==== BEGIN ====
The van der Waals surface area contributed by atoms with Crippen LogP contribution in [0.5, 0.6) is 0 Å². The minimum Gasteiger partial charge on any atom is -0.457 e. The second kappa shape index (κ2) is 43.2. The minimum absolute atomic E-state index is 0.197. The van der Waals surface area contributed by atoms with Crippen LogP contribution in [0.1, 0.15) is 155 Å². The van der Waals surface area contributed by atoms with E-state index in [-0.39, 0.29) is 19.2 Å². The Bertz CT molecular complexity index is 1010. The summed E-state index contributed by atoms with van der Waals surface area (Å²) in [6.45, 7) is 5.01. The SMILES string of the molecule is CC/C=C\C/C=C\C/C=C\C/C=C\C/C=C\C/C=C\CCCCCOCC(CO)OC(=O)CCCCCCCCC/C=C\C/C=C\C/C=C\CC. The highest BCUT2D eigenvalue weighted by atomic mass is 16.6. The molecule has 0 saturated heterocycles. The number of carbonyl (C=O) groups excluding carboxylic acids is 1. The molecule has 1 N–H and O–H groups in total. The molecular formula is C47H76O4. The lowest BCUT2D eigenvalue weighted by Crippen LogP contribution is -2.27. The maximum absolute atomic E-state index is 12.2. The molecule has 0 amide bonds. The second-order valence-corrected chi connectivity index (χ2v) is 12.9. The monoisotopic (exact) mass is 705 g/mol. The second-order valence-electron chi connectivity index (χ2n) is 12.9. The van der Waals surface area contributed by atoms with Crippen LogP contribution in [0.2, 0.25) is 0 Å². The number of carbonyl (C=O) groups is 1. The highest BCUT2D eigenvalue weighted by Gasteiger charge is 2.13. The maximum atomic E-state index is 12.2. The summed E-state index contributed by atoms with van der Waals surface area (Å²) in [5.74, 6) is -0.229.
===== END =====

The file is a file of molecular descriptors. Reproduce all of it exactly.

The van der Waals surface area contributed by atoms with Crippen LogP contribution in [0.5, 0.6) is 0 Å². The minimum Gasteiger partial charge on any atom is -0.457 e. The second kappa shape index (κ2) is 43.2. The minimum absolute atomic E-state index is 0.197. The van der Waals surface area contributed by atoms with Crippen LogP contribution in [0.1, 0.15) is 155 Å². The van der Waals surface area contributed by atoms with E-state index in [-0.39, 0.29) is 19.2 Å². The Bertz CT molecular complexity index is 1010. The summed E-state index contributed by atoms with van der Waals surface area (Å²) in [6.45, 7) is 5.01. The SMILES string of the molecule is CC/C=C\C/C=C\C/C=C\C/C=C\C/C=C\C/C=C\CCCCCOCC(CO)OC(=O)CCCCCCCCC/C=C\C/C=C\C/C=C\CC. The highest BCUT2D eigenvalue weighted by atomic mass is 16.6. The molecule has 0 saturated heterocycles. The number of carbonyl (C=O) groups excluding carboxylic acids is 1. The molecule has 1 N–H and O–H groups in total. The molecular formula is C47H76O4. The lowest BCUT2D eigenvalue weighted by Crippen LogP contribution is -2.27. The maximum absolute atomic E-state index is 12.2. The molecule has 0 amide bonds. The second-order valence-corrected chi connectivity index (χ2v) is 12.9. The monoisotopic (exact) mass is 705 g/mol. The second-order valence-electron chi connectivity index (χ2n) is 12.9. The van der Waals surface area contributed by atoms with Crippen LogP contribution in [0.2, 0.25) is 0 Å². The number of carbonyl (C=O) groups is 1. The highest BCUT2D eigenvalue weighted by Gasteiger charge is 2.13. The maximum atomic E-state index is 12.2. The summed E-state index contributed by atoms with van der Waals surface area (Å²) in [5.74, 6) is -0.229.